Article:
Such was the lesson in Christine Pilch’s Advanced LinkedIn session . It began with solid advice, such as ensuring your URL is personalized (i.e. linkedin.com/in/writerjax , and moved assuredly into deeper territory.
From the only left-handed desk in the room, I was already glad I chose this session, even though when I walked in I felt as though my LinkedIn profile was pretty locked down. The progress bar on the right-hand side of my profile-edit screen is a satisfying blue color, with an equally validating ‘100%’ at its far end. I have recommendations, a professional photo, a link to this blog, my educational stats, my job history, and a relatively pithy About Section.
That said, LinkedIn is not the social network I know most about. Christine is a great speaker and a thorough researcher, so I went into the class ready to work toward rounding out my SocMed knowledge base.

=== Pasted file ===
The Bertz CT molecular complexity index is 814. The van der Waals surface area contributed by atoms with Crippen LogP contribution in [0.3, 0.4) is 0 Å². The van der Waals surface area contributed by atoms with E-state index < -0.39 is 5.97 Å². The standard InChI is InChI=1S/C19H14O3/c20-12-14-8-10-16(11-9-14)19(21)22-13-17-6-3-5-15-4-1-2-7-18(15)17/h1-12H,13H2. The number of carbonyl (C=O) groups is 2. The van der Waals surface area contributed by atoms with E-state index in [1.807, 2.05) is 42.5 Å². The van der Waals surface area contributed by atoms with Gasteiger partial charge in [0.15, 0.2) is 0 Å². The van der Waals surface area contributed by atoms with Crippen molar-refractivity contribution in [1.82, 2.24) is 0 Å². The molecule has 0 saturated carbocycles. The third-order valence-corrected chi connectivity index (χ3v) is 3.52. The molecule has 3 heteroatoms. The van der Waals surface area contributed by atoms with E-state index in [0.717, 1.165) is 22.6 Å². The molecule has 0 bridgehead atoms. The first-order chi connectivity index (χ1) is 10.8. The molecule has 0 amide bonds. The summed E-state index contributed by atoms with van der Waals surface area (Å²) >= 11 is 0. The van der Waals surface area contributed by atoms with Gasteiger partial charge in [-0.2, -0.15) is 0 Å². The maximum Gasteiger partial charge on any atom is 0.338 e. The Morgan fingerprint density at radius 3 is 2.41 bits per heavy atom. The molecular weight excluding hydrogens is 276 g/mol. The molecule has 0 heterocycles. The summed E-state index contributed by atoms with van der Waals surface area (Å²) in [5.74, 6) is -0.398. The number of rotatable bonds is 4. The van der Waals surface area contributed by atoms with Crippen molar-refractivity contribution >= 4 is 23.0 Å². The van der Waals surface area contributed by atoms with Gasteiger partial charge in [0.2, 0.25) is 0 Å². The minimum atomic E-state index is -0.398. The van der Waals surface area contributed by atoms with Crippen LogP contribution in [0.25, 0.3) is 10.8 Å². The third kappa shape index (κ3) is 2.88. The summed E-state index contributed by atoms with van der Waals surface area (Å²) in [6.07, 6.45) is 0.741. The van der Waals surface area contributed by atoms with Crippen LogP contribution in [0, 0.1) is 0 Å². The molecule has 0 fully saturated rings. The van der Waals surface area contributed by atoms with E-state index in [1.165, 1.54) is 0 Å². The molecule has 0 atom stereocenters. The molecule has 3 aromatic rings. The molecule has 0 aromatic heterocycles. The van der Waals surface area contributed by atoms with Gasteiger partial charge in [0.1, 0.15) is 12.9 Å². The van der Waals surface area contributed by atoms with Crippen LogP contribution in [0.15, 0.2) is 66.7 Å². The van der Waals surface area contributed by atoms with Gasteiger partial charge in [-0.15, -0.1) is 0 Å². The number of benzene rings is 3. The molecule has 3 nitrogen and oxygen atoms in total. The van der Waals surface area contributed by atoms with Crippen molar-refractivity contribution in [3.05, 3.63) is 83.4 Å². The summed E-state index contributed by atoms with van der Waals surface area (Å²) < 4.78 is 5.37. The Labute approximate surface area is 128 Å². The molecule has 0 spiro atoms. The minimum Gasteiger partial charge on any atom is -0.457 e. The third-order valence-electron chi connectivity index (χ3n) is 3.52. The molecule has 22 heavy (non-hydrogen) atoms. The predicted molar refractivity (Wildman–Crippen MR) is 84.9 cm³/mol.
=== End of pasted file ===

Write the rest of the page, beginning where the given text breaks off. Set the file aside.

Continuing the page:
Things started out much as I predicted. “Good tip: make your profile pic reflect your biz persona. Law enforcement in uniform, chef in chefs coat, etc,” I Tweeted as Christine explained the professional edge this can lend to a LinkedIn page. Occasionally, she’d use a real-life example to illustrate best and worst practices, with real names blocked out on the projector screen. I chuckled along with everyone else at other people’s goofs, until one posting made me pause and reread as the class guffawed.
Wait. Oh, noes. That one is mine.
Here was my offending LinkedIn status update: “About to try my SiL’s homemade nasal wash. Here goes.”
Ewww! My fellow geeks wailed in unison. In the words of Arlo Guthrie, I’m not proud or tired, so I laughed, too. I realized quickly what I’d done: A few months ago when Twitter announced it would allow LinkedIn users to connect their accounts, I did so and checked the box to update my status on LinkedIn every time I sent a Tweet. My thinking was this would cut down on social network maintenance, and that the tone I’ve developed on Twitter would be fine for LinkedIn. After all, I try not to swear, whine, or bad-mouth, and I figured my Tweet Turnover was high enough that there would always be something vaguely professional or intriguing on LinkedIn during peak hours.